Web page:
Microplastics are emerging contaminants and widespread in the ocean, but their impacts on coral reef ecosystems are poorly understood, and in situ study is still lacking. In the present study, the distribution patterns of microplastics in the environment and inhabiting organisms were investigated along the east coast of Hainan Island, South China Sea, and the physiological impacts of the microplastics on scleractinian corals were analyzed. We documented average microplastic concentrations of 14.90 particles L−1 in seawater, 343.04 particles kg−1 in sediment, 4.97 particles cm−2 in corals, and 0.67–3.12 particles cm−1 in Tridacnidae, Trochidae and fish intestines. Further analysis revealed that the characteristics of microplastics in the organisms were different from those in the environment, indicating preferential enrichment in the organisms. Furthermore, there was an obvious correlation between microplastic concentration and symbiotic density in corals. Furthermore, caspase3 activity was significantly positively correlated with the microplastic content in the small-polyp coral Pocillopora damicornis, but the large-polyp coral Galaxea fascicularis showed higher tolerance to microplastics. Taken together, our results suggest that microplastics are selectively enriched in corals and other reef-dwellers, in which they exact differential stress (apoptotic) effects, with the potential to impact the coral-Symbiodiniaceae symbiosis and alter the coral community structure.
The paper provides new insights into marine environments and human activities and suggests plastic waste should be controlled through laws that regulate waste sources and plastic additives in order to solve the problem of plastic accumulation in the oceans.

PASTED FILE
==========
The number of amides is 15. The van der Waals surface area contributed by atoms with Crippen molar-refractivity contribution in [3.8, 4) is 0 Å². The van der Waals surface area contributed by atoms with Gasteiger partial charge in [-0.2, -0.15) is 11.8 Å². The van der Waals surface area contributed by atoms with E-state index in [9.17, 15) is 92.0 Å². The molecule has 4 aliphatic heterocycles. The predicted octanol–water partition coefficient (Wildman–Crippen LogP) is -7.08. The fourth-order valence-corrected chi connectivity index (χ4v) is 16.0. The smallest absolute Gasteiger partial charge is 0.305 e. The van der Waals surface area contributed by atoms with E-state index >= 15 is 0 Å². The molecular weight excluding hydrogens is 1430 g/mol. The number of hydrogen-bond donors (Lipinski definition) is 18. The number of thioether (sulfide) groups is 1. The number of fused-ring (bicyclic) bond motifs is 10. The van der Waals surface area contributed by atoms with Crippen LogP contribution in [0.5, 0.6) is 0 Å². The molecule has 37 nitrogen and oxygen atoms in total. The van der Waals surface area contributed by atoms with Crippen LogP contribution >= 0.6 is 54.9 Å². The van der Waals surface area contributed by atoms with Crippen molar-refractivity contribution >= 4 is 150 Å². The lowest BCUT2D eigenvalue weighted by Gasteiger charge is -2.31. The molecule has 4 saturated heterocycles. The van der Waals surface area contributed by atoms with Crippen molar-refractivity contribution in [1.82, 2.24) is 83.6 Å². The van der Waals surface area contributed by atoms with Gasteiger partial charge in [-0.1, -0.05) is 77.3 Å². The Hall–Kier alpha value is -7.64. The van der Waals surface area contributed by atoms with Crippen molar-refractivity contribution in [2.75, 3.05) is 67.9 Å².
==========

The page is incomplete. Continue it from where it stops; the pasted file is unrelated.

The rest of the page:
The paper strengthens the evidence that microplastics are present in the studied biota, suggesting that they are transferred between trophic levels through the interconnected food chain/web. The presence of micro plastics in fish guts highlights the need for further research on processing interventions for reducing microplastic contamination.
PPE (face masks and gloves) were surveyed at six Indian beaches. There were 496 PPE counted with an average density of 1.08 × 10−3 PPE m−2. Previous studies found similar PPE density. Face masks accounted for 98.39% of all PPE recorded, while gloves accounted for only 1.61%. As a result of the increase in vaccination[…]
The research seeks to depict and reduce marine plastic pollution in India. A GIS map has been created to show plastic input from different river basins. In order to address the challenges of marine litter in India, a guiding model has been developed. According to the predictive model, India produces 536 thousand tons of municipal[…]
Plastic research, policies, waste management, socioeconomics, challenges, and opportunities are discussed. Marine plastic studies have focused on a few locations, providing information on distribution and interactions with organisms. In addition to scientific investigation, enforcement, improvisation, and, if necessary, framing new policies, integrated technologies to manage plastic waste are essential.